It’s Time to Lock Down Red State Elections

America is experiencing a seismic population shift, and progressive states are leaking people, companies, and revenue faster than our porous borders can replenish them.  The recent 2020 Census showed population gains in predominantly conservative constituencies and losses in progressive blue constituencies, but that doesn’t begin to tell the whole story.  A follow-up study by the Census Bureau showed population undercounts in five conservative states and overcounts in six progressive states.  The shift is likely greater than official numbers and the miscalculation has cost conservative states representation in government.

Have you read conservative headlines boasting of an inbound red tsunami that is barreling toward the Atlantic Coast?  It’s scheduled to land sometime in early November, they say.  Look at our registration numbers, they say. If the primaries are any indicator of what we can expect in the Fall, it will probably look a lot like what we historically see in mid-term elections.  The minority party will become the majority party, but results will fall short of projections and the press will sing the lamentations of unmet expectations or the praises of moral victories.

State and national Republican parties have been quick to take victory laps and chalk recent population and registration gains up to party-led recruitment efforts.  The reality is that burdensome progressive policy has been the best recruitment tool for conservative constituencies, and the Republican parties are just beneficiaries as the de facto alternative to the insanity.  Given the short memory of the American voter, it remains to be seen whether this migration will become a net positive or negative for red America, and whether newcomers will default to the voting habits that led them to flee in the first place.  One thing is for sure, as progressives migrate to freer climes, they’re bringing their horrible electoral schemes with them.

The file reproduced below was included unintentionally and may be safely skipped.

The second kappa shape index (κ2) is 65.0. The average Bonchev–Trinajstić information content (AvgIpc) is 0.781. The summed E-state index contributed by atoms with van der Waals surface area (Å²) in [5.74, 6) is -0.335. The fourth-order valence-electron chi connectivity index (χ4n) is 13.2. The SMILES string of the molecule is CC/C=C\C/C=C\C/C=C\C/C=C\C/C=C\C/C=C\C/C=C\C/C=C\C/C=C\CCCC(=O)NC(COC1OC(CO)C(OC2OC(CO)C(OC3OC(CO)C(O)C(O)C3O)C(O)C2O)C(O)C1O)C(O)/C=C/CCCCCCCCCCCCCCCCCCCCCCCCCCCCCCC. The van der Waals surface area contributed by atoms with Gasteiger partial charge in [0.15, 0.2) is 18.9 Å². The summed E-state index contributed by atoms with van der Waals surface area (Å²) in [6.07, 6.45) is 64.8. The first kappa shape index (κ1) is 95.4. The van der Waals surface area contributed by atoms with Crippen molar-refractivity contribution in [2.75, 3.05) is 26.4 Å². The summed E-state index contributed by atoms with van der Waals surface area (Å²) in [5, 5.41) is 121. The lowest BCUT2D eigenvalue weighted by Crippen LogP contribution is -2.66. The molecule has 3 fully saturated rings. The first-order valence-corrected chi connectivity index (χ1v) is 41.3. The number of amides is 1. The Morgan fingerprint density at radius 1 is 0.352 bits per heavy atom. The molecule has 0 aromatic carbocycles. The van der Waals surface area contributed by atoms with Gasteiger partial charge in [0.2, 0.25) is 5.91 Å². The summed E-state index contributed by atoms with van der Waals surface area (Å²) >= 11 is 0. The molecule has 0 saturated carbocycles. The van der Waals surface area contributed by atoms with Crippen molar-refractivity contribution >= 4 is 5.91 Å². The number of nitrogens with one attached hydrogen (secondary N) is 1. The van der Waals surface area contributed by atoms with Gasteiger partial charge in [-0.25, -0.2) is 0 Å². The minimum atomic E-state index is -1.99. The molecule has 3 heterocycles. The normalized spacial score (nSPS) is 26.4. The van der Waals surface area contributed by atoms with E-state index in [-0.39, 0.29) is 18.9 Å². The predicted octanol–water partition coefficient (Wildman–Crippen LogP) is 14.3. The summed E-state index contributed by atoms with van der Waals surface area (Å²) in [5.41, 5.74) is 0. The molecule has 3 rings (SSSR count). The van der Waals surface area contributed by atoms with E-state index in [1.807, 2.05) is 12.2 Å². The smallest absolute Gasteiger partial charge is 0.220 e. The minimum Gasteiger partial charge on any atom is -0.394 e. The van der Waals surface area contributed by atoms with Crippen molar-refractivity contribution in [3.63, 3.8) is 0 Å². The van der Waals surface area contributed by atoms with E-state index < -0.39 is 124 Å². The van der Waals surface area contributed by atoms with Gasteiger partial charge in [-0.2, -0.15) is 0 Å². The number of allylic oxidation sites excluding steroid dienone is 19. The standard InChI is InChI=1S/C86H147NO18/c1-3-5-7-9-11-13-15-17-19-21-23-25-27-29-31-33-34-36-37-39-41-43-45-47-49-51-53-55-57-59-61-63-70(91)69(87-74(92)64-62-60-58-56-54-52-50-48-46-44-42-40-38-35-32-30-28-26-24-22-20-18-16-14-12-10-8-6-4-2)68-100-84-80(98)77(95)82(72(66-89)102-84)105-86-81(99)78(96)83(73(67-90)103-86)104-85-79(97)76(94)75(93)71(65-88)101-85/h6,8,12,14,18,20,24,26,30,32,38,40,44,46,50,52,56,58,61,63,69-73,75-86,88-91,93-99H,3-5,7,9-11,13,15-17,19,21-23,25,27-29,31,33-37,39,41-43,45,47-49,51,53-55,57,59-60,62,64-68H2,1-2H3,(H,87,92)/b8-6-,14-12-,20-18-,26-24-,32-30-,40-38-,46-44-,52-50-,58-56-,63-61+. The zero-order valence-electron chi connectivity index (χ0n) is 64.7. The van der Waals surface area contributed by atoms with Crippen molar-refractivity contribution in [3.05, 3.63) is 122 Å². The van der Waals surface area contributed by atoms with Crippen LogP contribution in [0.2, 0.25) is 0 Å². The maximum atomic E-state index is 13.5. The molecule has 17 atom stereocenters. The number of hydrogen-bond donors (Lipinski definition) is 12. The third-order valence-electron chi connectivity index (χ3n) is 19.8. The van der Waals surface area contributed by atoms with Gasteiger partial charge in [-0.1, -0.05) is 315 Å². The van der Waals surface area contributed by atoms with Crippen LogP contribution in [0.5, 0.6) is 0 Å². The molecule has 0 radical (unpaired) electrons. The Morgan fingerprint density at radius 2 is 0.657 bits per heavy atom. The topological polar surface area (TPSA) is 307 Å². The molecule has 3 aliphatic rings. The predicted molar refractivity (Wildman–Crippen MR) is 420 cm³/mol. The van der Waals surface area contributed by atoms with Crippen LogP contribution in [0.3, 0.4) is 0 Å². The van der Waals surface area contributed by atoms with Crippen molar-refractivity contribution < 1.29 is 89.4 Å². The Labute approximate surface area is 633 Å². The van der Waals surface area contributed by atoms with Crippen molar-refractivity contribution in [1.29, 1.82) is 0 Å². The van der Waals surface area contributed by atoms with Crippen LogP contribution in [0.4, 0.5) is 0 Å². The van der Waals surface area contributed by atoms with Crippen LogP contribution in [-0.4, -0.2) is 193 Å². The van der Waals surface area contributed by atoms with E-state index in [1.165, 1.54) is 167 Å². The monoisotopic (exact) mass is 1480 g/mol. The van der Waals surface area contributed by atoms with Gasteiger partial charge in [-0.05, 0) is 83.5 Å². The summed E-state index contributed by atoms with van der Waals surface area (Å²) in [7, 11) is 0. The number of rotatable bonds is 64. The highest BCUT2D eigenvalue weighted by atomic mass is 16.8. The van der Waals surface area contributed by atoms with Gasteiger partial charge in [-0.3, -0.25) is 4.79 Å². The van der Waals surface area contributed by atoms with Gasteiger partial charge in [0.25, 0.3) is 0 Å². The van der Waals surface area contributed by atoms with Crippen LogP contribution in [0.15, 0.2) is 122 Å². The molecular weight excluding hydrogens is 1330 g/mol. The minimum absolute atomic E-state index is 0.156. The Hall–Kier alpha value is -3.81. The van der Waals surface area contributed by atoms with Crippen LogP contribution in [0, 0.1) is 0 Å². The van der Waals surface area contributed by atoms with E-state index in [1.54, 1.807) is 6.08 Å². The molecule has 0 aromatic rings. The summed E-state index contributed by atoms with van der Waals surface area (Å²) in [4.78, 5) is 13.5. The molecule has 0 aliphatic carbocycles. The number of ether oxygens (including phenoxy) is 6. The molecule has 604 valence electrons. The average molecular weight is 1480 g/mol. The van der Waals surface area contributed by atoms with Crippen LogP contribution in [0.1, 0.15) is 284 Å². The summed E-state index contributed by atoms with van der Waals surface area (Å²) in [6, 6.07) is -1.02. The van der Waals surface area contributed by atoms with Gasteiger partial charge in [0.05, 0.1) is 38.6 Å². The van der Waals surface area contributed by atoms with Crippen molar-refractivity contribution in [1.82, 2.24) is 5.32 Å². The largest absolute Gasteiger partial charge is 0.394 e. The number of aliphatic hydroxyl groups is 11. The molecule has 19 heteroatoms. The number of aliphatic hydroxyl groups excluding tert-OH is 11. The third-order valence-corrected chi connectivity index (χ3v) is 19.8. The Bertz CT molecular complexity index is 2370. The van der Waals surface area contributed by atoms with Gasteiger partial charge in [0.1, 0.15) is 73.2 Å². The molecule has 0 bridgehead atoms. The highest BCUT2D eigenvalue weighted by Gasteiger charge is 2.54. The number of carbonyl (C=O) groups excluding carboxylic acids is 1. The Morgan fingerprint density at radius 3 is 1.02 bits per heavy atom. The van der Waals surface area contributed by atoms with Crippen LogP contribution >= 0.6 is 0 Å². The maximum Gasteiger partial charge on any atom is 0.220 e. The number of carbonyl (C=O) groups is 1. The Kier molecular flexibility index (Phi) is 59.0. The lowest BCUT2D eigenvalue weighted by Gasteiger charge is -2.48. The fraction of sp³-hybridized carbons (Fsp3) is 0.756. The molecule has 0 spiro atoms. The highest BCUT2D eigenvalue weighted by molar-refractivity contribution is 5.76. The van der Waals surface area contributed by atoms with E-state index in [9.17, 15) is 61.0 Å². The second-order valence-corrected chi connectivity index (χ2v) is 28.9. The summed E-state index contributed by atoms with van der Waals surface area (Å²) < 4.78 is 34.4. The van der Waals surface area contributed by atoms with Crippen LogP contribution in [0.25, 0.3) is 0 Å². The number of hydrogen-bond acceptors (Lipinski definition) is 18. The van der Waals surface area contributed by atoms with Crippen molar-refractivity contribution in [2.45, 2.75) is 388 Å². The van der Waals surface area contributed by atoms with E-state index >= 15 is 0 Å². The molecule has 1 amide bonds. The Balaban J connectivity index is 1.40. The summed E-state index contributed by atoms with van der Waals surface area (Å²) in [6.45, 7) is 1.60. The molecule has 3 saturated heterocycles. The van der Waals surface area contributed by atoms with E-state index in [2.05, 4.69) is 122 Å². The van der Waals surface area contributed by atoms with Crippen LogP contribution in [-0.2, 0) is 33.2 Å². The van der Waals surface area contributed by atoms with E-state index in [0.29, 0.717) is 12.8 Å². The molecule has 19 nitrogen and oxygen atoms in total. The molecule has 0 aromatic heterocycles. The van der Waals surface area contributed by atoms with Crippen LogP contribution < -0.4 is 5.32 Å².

After early Spring primaries, conservatives in nine states such as Georgia and South Carolina are calling to close their primaries to only those registered for their party.   Sixteen red states currently hold open primaries, while that number drops to only five blue states.  Given the somewhat inexplicable reelection of unpopular candidates like Georgia Secretary of State Brad Raffensperger, critics may have a point.  Some estimates show as many as eighty-five thousand Democrats requested a Republican ballot in Georgia’s recent primary.  This number is hard to nail down since no party affiliation is required in Georgia’s primary.

While this number wasn’t enough to overcome the difference in Raffensperger’s margin of victory, it was likely enough to prevent him from getting into a runoff.  In an off-presidential year where Stacy Abrams was uncontested for the Democrat Party’s gubernatorial nomination, it makes good sense for Democrats to cross over and get to choose Abrams’s opponent. Unfortunately, merely closing up the primaries is not a solution to this problem.